BRITAIN'S greatest landscape gardener is being celebrated in Essex this summer, when VisitEssex pay homage to Lancelot Brown.

Born in Northumbria, the prolific gardener nicknamed 'Capability' Brown, cast his green fingered design magic across many locations in Essex, including Audley End, Hatfield Forest, Copped Hall near Epping, Brentwood’s Thorndon Hall and Navestock Hall close to Ongar.

The Brownian-themed series of weekend celebrations take place at Audley End House and Gardens, Hatfield Forest and St Mark's College Audley End.

Capability Brown, arrived at Audley End in 1762, commissioned by the house’s owner Sir John Griffin, to landscape the surrounding parkland. In typical fashion, he appeared to reshape nature to his own design, widening the River Cam flowing in front of the house, laying out the graceful approaches and tree-planting on an epic scale.

Contemporary sources note that Brown introduced ‘1,300 larches, with limes, silver firs, Portuguese laurels, poplars, birches and 3000 Dutch alders’ to the grounds.

A spokesman for VisitEssex, said: "The best way to appreciate the sheer grandeur and range of Capability’s imagination is to walk amongst it. Audley End’s team of experts and guides will be conducting tours of the gardens with a self-guided trail for families. Visitors might even bump into Capability Brown himself as they wander along!"

The first of the weekends takes place on Saturday June 25 and Sunday June 26 then again on July 9 and 10 at the stunning Jacobean mansion near Saffron Walden.

Visit for more information.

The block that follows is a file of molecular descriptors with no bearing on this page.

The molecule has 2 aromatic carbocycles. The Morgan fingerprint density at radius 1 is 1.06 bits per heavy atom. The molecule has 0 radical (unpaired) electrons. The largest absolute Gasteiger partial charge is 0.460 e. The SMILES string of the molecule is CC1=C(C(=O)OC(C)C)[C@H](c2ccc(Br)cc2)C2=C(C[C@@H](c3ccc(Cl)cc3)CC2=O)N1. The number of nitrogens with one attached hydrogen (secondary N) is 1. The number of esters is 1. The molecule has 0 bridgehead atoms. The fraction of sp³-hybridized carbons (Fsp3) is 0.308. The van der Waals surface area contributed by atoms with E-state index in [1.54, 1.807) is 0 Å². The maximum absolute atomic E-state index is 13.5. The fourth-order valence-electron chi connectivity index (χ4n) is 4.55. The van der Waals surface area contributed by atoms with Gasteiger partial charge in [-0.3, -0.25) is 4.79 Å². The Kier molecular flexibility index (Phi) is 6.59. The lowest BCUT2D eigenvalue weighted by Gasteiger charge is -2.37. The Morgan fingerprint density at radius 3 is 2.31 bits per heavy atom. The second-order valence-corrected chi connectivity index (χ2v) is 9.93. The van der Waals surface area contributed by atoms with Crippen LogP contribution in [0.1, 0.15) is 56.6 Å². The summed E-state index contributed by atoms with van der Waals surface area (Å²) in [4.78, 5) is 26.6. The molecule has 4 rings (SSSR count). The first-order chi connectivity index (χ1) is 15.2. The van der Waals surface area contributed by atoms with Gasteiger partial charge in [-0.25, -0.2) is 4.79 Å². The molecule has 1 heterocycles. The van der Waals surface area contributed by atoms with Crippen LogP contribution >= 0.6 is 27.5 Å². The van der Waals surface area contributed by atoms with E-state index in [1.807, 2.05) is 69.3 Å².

A little further down the calender, over at Hatfield Forest on Tuesday August 30, you can enjoy a new play by writer and director Michael Whitmore performed by Quantum Theatre. The Historie of Capability Brown is said to be a "rip-roaring romp through the great gardener’s life and times".

The play charts Brown’s rise from relatively humble beginnings in rural Northumberland to fame, fortune and becoming the 'must-have' garden designer of his age.

The Big Brown Bash - also at Hatfield Forest - takes place on Wednesday August 31 and is your chance to unleash your own 'capabilities' by having a unique, hands-on experience as a 21st Century Brownian, by volunteering to help clear the scrub by the lake.

Brown worked on a hidden gem there in 1757, when Jacob Houblon tasked Brown with perfecting the landscaping of the lakeside gardens he had started. At the heart of this landscape was a tea house decorated with shells from around the world. The Shell House was decorated by a Houblon’s fifteen year old daughter, Laetitia. Brown created a magical Georgian pleasure ground shrouded by the medieval forest. Now you too can create history by helping to restore the historic views across the lake.

Visitors can also enjoy a guided walk and talk around the lakeside area. For times and prices please visit

For those looking to immerse themselves further in the life and work of Lancelot ‘Capability’ Brown and understand the contribution he made to the gardens of historic houses in Essex, including at Copped Hall, Thorndon Hall and Navestock Hall, a special one-day conference is being held.

It takes place on Tuesday May 24 at St Mark’s College, Audley End and will focus on Brown’s contributions to designed landscapes in Essex and explore "the wider issues of the understanding, management and restoration of designed landscapes in the county and beyond". It will also include a keynote session by garden historian and author Dr Twigs Way, and talks by Dr Sarah Rutherford, author of the recently published book, Capability Brown: Father of Landscape Gardens, as well as local experts.

For full details, visit